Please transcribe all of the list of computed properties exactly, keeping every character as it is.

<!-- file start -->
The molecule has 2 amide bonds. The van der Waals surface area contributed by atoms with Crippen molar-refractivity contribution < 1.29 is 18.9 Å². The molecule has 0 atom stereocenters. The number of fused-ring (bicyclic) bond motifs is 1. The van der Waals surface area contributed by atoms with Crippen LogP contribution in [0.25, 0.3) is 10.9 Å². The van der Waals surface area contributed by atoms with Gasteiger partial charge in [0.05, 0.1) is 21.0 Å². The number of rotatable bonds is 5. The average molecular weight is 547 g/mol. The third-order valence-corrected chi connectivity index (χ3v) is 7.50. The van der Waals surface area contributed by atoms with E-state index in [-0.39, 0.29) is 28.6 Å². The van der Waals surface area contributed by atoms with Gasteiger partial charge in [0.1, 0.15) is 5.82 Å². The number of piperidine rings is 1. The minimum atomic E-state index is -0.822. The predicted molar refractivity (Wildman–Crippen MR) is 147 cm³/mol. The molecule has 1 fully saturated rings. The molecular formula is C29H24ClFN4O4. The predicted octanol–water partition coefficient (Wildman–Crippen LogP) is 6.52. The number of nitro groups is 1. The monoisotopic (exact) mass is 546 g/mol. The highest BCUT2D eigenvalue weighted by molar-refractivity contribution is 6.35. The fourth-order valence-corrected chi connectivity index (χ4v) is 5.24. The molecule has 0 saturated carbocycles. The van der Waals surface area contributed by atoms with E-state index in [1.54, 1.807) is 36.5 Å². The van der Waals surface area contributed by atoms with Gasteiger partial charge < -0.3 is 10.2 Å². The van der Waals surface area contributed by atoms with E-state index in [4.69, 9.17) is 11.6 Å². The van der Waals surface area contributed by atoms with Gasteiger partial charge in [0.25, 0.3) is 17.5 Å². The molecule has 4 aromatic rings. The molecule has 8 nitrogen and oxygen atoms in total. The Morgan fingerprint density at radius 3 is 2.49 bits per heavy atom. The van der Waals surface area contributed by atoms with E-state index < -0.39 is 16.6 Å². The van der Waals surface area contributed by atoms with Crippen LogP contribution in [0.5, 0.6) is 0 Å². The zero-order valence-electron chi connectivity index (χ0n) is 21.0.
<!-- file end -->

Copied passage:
The molecule has 2 amide bonds. The van der Waals surface area contributed by atoms with Crippen molar-refractivity contribution < 1.29 is 18.9 Å². The molecule has 0 atom stereocenters. The number of fused-ring (bicyclic) bond motifs is 1. The van der Waals surface area contributed by atoms with Crippen LogP contribution in [0.25, 0.3) is 10.9 Å². The van der Waals surface area contributed by atoms with Gasteiger partial charge in [0.05, 0.1) is 21.0 Å². The number of rotatable bonds is 5. The average molecular weight is 547 g/mol. The third-order valence-corrected chi connectivity index (χ3v) is 7.50. The van der Waals surface area contributed by atoms with E-state index in [-0.39, 0.29) is 28.6 Å². The van der Waals surface area contributed by atoms with Gasteiger partial charge in [0.1, 0.15) is 5.82 Å². The number of piperidine rings is 1. The minimum atomic E-state index is -0.822. The predicted molar refractivity (Wildman–Crippen MR) is 147 cm³/mol. The molecule has 1 fully saturated rings. The molecular formula is C29H24ClFN4O4. The predicted octanol–water partition coefficient (Wildman–Crippen LogP) is 6.52. The number of nitro groups is 1. The monoisotopic (exact) mass is 546 g/mol. The highest BCUT2D eigenvalue weighted by molar-refractivity contribution is 6.35. The fourth-order valence-corrected chi connectivity index (χ4v) is 5.24. The molecule has 0 saturated carbocycles. The van der Waals surface area contributed by atoms with E-state index in [1.54, 1.807) is 36.5 Å². The van der Waals surface area contributed by atoms with Gasteiger partial charge < -0.3 is 10.2 Å². The van der Waals surface area contributed by atoms with E-state index in [4.69, 9.17) is 11.6 Å². The van der Waals surface area contributed by atoms with Gasteiger partial charge in [0.25, 0.3) is 17.5 Å². The molecule has 4 aromatic rings. The molecule has 8 nitrogen and oxygen atoms in total. The Morgan fingerprint density at radius 3 is 2.49 bits per heavy atom. The van der Waals surface area contributed by atoms with E-state index < -0.39 is 16.6 Å². The van der Waals surface area contributed by atoms with Crippen LogP contribution in [0.5, 0.6) is 0 Å². The zero-order valence-electron chi connectivity index (χ0n) is 21.0.